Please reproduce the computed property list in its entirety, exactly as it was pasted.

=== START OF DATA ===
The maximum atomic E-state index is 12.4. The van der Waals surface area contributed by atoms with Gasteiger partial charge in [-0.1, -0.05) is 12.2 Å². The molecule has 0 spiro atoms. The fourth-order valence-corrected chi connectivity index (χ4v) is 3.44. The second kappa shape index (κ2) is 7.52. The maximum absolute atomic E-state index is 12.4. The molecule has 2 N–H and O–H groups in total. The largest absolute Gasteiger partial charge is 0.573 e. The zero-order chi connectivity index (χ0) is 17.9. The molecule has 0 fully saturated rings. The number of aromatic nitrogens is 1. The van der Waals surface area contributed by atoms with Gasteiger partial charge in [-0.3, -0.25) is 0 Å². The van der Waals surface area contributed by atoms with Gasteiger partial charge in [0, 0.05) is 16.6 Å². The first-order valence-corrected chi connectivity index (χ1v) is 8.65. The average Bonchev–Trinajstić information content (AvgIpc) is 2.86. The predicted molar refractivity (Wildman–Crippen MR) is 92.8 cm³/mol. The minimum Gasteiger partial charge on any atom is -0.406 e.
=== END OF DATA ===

The maximum atomic E-state index is 12.4. The van der Waals surface area contributed by atoms with Gasteiger partial charge in [-0.1, -0.05) is 12.2 Å². The molecule has 0 spiro atoms. The fourth-order valence-corrected chi connectivity index (χ4v) is 3.44. The second kappa shape index (κ2) is 7.52. The maximum absolute atomic E-state index is 12.4. The molecule has 2 N–H and O–H groups in total. The largest absolute Gasteiger partial charge is 0.573 e. The zero-order chi connectivity index (χ0) is 17.9. The molecule has 0 fully saturated rings. The number of aromatic nitrogens is 1. The van der Waals surface area contributed by atoms with Gasteiger partial charge in [-0.3, -0.25) is 0 Å². The van der Waals surface area contributed by atoms with Gasteiger partial charge in [0, 0.05) is 16.6 Å². The first-order valence-corrected chi connectivity index (χ1v) is 8.65. The average Bonchev–Trinajstić information content (AvgIpc) is 2.86. The predicted molar refractivity (Wildman–Crippen MR) is 92.8 cm³/mol. The minimum Gasteiger partial charge on any atom is -0.406 e.